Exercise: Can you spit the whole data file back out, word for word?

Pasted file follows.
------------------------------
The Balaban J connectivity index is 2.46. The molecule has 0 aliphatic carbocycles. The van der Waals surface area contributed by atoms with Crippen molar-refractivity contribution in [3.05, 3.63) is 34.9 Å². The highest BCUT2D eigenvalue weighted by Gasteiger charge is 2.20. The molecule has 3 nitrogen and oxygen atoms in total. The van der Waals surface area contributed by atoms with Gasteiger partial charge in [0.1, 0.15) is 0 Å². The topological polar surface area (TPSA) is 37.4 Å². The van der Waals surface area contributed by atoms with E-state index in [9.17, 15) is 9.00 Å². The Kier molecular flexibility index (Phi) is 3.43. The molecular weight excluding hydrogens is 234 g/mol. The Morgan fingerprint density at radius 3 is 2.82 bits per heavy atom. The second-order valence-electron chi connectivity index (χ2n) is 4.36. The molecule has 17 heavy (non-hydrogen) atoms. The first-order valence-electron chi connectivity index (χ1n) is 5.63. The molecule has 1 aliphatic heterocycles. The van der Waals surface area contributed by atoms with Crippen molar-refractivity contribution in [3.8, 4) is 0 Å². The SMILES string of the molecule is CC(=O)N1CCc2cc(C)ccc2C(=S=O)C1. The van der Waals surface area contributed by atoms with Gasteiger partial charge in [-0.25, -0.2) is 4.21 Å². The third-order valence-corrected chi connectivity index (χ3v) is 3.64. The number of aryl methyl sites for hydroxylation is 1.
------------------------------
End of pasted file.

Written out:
The Balaban J connectivity index is 2.46. The molecule has 0 aliphatic carbocycles. The van der Waals surface area contributed by atoms with Crippen molar-refractivity contribution in [3.05, 3.63) is 34.9 Å². The highest BCUT2D eigenvalue weighted by Gasteiger charge is 2.20. The molecule has 3 nitrogen and oxygen atoms in total. The van der Waals surface area contributed by atoms with Gasteiger partial charge in [0.1, 0.15) is 0 Å². The topological polar surface area (TPSA) is 37.4 Å². The van der Waals surface area contributed by atoms with E-state index in [9.17, 15) is 9.00 Å². The Kier molecular flexibility index (Phi) is 3.43. The molecular weight excluding hydrogens is 234 g/mol. The Morgan fingerprint density at radius 3 is 2.82 bits per heavy atom. The second-order valence-electron chi connectivity index (χ2n) is 4.36. The molecule has 17 heavy (non-hydrogen) atoms. The first-order valence-electron chi connectivity index (χ1n) is 5.63. The molecule has 1 aliphatic heterocycles. The van der Waals surface area contributed by atoms with Crippen molar-refractivity contribution in [3.8, 4) is 0 Å². The SMILES string of the molecule is CC(=O)N1CCc2cc(C)ccc2C(=S=O)C1. The van der Waals surface area contributed by atoms with Gasteiger partial charge in [-0.25, -0.2) is 4.21 Å². The third-order valence-corrected chi connectivity index (χ3v) is 3.64. The number of aryl methyl sites for hydroxylation is 1.